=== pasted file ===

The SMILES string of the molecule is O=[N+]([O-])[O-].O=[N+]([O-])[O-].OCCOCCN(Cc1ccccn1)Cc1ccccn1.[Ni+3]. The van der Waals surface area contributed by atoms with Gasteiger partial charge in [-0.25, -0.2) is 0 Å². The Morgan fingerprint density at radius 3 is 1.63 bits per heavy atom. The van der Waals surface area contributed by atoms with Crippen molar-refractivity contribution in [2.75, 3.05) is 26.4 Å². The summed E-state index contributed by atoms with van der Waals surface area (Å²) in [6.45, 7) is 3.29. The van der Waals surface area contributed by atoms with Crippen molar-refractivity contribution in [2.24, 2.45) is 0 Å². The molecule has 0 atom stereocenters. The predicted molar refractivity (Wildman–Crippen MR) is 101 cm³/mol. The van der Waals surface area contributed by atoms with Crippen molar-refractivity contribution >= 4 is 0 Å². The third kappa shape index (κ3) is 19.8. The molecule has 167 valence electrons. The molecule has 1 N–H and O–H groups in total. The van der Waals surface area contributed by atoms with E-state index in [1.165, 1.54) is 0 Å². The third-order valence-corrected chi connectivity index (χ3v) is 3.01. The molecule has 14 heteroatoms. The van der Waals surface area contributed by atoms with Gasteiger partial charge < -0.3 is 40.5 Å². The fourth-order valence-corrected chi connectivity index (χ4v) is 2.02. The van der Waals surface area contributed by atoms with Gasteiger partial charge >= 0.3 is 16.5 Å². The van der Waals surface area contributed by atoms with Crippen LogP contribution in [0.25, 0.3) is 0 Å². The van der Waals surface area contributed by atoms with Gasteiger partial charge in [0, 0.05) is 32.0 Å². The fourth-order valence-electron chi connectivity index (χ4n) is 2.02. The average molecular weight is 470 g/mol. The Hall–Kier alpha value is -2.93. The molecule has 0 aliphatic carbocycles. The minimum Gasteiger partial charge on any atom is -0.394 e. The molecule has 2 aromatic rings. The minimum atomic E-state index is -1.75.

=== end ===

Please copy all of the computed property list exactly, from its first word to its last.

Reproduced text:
The SMILES string of the molecule is O=[N+]([O-])[O-].O=[N+]([O-])[O-].OCCOCCN(Cc1ccccn1)Cc1ccccn1.[Ni+3]. The van der Waals surface area contributed by atoms with Gasteiger partial charge in [-0.25, -0.2) is 0 Å². The Morgan fingerprint density at radius 3 is 1.63 bits per heavy atom. The van der Waals surface area contributed by atoms with Crippen molar-refractivity contribution in [2.75, 3.05) is 26.4 Å². The summed E-state index contributed by atoms with van der Waals surface area (Å²) in [6.45, 7) is 3.29. The van der Waals surface area contributed by atoms with Crippen molar-refractivity contribution in [2.24, 2.45) is 0 Å². The molecule has 0 atom stereocenters. The predicted molar refractivity (Wildman–Crippen MR) is 101 cm³/mol. The van der Waals surface area contributed by atoms with Crippen molar-refractivity contribution >= 4 is 0 Å². The third kappa shape index (κ3) is 19.8. The molecule has 167 valence electrons. The molecule has 1 N–H and O–H groups in total. The van der Waals surface area contributed by atoms with E-state index in [1.165, 1.54) is 0 Å². The third-order valence-corrected chi connectivity index (χ3v) is 3.01. The molecule has 14 heteroatoms. The van der Waals surface area contributed by atoms with Gasteiger partial charge < -0.3 is 40.5 Å². The fourth-order valence-corrected chi connectivity index (χ4v) is 2.02. The van der Waals surface area contributed by atoms with Gasteiger partial charge >= 0.3 is 16.5 Å². The van der Waals surface area contributed by atoms with Crippen LogP contribution in [0.25, 0.3) is 0 Å². The van der Waals surface area contributed by atoms with Gasteiger partial charge in [0, 0.05) is 32.0 Å². The fourth-order valence-electron chi connectivity index (χ4n) is 2.02. The average molecular weight is 470 g/mol. The Hall–Kier alpha value is -2.93. The molecule has 0 aliphatic carbocycles. The minimum Gasteiger partial charge on any atom is -0.394 e. The molecule has 2 aromatic rings. The minimum atomic E-state index is -1.75.